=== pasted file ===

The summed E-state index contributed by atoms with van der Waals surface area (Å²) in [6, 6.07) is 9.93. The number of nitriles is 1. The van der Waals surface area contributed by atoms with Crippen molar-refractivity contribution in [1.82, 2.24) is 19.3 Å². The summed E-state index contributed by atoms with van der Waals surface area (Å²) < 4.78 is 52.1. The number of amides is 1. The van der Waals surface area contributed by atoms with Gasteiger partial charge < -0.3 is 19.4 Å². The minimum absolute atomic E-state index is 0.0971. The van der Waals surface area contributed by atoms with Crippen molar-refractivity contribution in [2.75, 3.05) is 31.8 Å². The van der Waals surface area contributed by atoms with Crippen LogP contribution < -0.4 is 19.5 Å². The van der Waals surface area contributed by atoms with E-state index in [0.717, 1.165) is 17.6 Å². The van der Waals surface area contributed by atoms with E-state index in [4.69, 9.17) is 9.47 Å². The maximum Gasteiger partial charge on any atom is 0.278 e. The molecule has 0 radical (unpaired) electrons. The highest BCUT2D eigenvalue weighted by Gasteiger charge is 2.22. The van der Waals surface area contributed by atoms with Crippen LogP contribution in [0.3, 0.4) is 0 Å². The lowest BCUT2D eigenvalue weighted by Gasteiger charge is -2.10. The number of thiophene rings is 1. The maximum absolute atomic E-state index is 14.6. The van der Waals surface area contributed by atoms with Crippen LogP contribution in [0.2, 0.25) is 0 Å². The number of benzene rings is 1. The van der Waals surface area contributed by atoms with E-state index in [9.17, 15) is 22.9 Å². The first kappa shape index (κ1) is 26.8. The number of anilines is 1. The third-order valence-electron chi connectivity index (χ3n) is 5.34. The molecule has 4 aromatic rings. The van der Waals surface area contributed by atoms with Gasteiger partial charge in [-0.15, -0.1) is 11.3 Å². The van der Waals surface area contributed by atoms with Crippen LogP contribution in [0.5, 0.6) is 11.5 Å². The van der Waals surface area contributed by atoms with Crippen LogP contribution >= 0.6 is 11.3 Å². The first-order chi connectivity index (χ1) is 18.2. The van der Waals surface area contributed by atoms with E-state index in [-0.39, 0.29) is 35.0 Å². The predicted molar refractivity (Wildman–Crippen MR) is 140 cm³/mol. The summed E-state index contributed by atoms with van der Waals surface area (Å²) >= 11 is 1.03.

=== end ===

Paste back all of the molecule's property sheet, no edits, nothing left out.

The summed E-state index contributed by atoms with van der Waals surface area (Å²) in [6, 6.07) is 9.93. The number of nitriles is 1. The van der Waals surface area contributed by atoms with Crippen molar-refractivity contribution in [1.82, 2.24) is 19.3 Å². The summed E-state index contributed by atoms with van der Waals surface area (Å²) < 4.78 is 52.1. The number of amides is 1. The van der Waals surface area contributed by atoms with Gasteiger partial charge < -0.3 is 19.4 Å². The minimum absolute atomic E-state index is 0.0971. The van der Waals surface area contributed by atoms with Crippen molar-refractivity contribution in [2.75, 3.05) is 31.8 Å². The van der Waals surface area contributed by atoms with Crippen LogP contribution < -0.4 is 19.5 Å². The van der Waals surface area contributed by atoms with E-state index in [0.717, 1.165) is 17.6 Å². The van der Waals surface area contributed by atoms with E-state index in [4.69, 9.17) is 9.47 Å². The maximum Gasteiger partial charge on any atom is 0.278 e. The molecule has 0 radical (unpaired) electrons. The highest BCUT2D eigenvalue weighted by Gasteiger charge is 2.22. The van der Waals surface area contributed by atoms with Crippen LogP contribution in [0.3, 0.4) is 0 Å². The lowest BCUT2D eigenvalue weighted by Gasteiger charge is -2.10. The number of thiophene rings is 1. The maximum absolute atomic E-state index is 14.6. The van der Waals surface area contributed by atoms with Crippen LogP contribution in [0.2, 0.25) is 0 Å². The number of benzene rings is 1. The van der Waals surface area contributed by atoms with E-state index in [9.17, 15) is 22.9 Å². The first kappa shape index (κ1) is 26.8. The number of anilines is 1. The third-order valence-electron chi connectivity index (χ3n) is 5.34. The molecule has 4 aromatic rings. The van der Waals surface area contributed by atoms with Gasteiger partial charge in [-0.15, -0.1) is 11.3 Å². The van der Waals surface area contributed by atoms with Crippen LogP contribution in [0.5, 0.6) is 11.5 Å². The van der Waals surface area contributed by atoms with Crippen LogP contribution >= 0.6 is 11.3 Å². The first-order chi connectivity index (χ1) is 18.2. The van der Waals surface area contributed by atoms with E-state index in [-0.39, 0.29) is 35.0 Å². The predicted molar refractivity (Wildman–Crippen MR) is 140 cm³/mol. The summed E-state index contributed by atoms with van der Waals surface area (Å²) >= 11 is 1.03.